But on Monday, my hours of lost sleep found me. And the sunrise. Cheers to that.

What’s the earliest you’ve started your day? Favorite place to be alone?

9 Comments leave one →
  1. October 14, 2010 7:02 pm

    This is a lovely reflection, Leslie, and one I’m not sure I would have the patience and attention to make. (Definitely not a morning person.)

    I do, though, deeply appreciate alone time these days in whatever form it comes. I find myself secretly looking forward to a doctor’s appointment 90 minutes away next week – three hours of me time, my music, maybe even a solo stop for lunch. Bliss.

  2. October 14, 2010 8:48 pm

    I love quiet early mornings… (even though I am NOT a morning person…)
    That photo is gorgeous.

  3. October 15, 2010 1:02 am

    “It’s amazing how much you can accomplish… when you get up at 3 in the morning.”

    Yes indeed! I actually rose at 3am for many years, not entirely by choice, but the peacefulness and the sharpness of my capacities at that hour. Especially with little ones in the house. It was heaven. And watching the sun rise!

    Years ago I was a night person, and because of that period of time in the 90s, I morphed into a morning person. I still love when I wake well before sunrise. I go straight to writing. (And coffee.) It’s bliss.

    GORGEOUS picture, by the way.

  4. October 15, 2010 12:38 pm

    Goodness, I don’t know. I’ve probably been up very early by choice to head out on a road trip. And most mornings I’m up at 5:00 and out the door by 6:00 which to some is ridiculously early. And as hard as it is, I admit there is something magical about the early morning darkness. I think I love to hate it.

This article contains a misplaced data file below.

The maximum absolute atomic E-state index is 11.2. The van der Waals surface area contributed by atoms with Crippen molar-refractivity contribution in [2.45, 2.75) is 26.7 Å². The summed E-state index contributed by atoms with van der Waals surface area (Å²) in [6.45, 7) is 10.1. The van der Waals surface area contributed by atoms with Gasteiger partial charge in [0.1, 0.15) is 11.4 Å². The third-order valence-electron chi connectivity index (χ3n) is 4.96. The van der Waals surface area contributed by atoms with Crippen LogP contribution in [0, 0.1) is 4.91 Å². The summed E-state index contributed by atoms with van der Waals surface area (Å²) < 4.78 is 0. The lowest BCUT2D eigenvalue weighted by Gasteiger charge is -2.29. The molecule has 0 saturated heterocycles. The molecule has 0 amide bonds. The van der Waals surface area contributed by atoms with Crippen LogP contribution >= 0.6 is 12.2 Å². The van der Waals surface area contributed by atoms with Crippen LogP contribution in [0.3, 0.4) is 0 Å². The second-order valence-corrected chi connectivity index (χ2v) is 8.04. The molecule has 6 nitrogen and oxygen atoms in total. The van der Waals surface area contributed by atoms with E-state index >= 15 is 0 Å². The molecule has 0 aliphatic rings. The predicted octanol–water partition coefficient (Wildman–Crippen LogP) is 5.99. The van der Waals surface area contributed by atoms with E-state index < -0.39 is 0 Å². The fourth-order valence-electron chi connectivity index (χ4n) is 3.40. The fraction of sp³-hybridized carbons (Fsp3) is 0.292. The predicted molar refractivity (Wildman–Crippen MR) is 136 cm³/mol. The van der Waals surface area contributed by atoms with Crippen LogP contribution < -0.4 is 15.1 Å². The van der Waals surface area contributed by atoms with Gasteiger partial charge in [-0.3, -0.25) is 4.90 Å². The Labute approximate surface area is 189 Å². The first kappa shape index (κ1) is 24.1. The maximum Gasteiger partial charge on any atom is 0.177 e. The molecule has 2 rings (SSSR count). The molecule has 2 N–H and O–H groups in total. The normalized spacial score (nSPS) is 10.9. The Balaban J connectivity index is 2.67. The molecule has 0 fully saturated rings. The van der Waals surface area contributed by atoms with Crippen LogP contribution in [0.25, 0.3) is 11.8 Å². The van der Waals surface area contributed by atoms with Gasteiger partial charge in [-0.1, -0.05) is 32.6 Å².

5. October 15, 2010 9:59 pm

    I’m terrible at early. Really, really bad. My sister gets up at 4:30 every day to be at work by 6 and it makes me nauseous to even think about it.

  6. October 18, 2010 3:07 am

    I used to wake up at 4 am to be to work by 5:30 for a year or so before I went away to college. It was a dream. I loved getting up early and leaving work early. Except, I didn’t get too much sleep that year. I was far too anxious that I would sleep through my alarm clock.

    Fast forward to now. I do not wake up early. My husband is a night person and has transformed me into that. As much as I’d love to go to bed early and wake up early, he doesn’t get home until after 11 pm and this is the only time we get to be with each other sans children.

    But, that will change. Eventually.

    Lovely post, Leslie. I hope you are well and felt very happy to see this post in my reader!

  7. October 21, 2010 4:56 am

    I am up at 5:15 a.m. or 5:30 a.m. for morning runs. I love running in the dark and watching the sun rise. I like this post Leslie and glad you had a moment to appreciate what nature can offer in the hours of silence.

  8. October 22, 2010 8:32 pm

    For me, the question is probably better posed as, what’s the latest you’ve fallen into bed? I have never, ever been a morning person, so I cherish the late-night hours when the house is quiet, the kids are quiet, and I am alone with my thoughts and the moon. Sunrises are great, but I prefer to see mine right before my head hits the pillow. =>

    PS: How did you make it through that day??


  1. early morning, late night « Five to Nine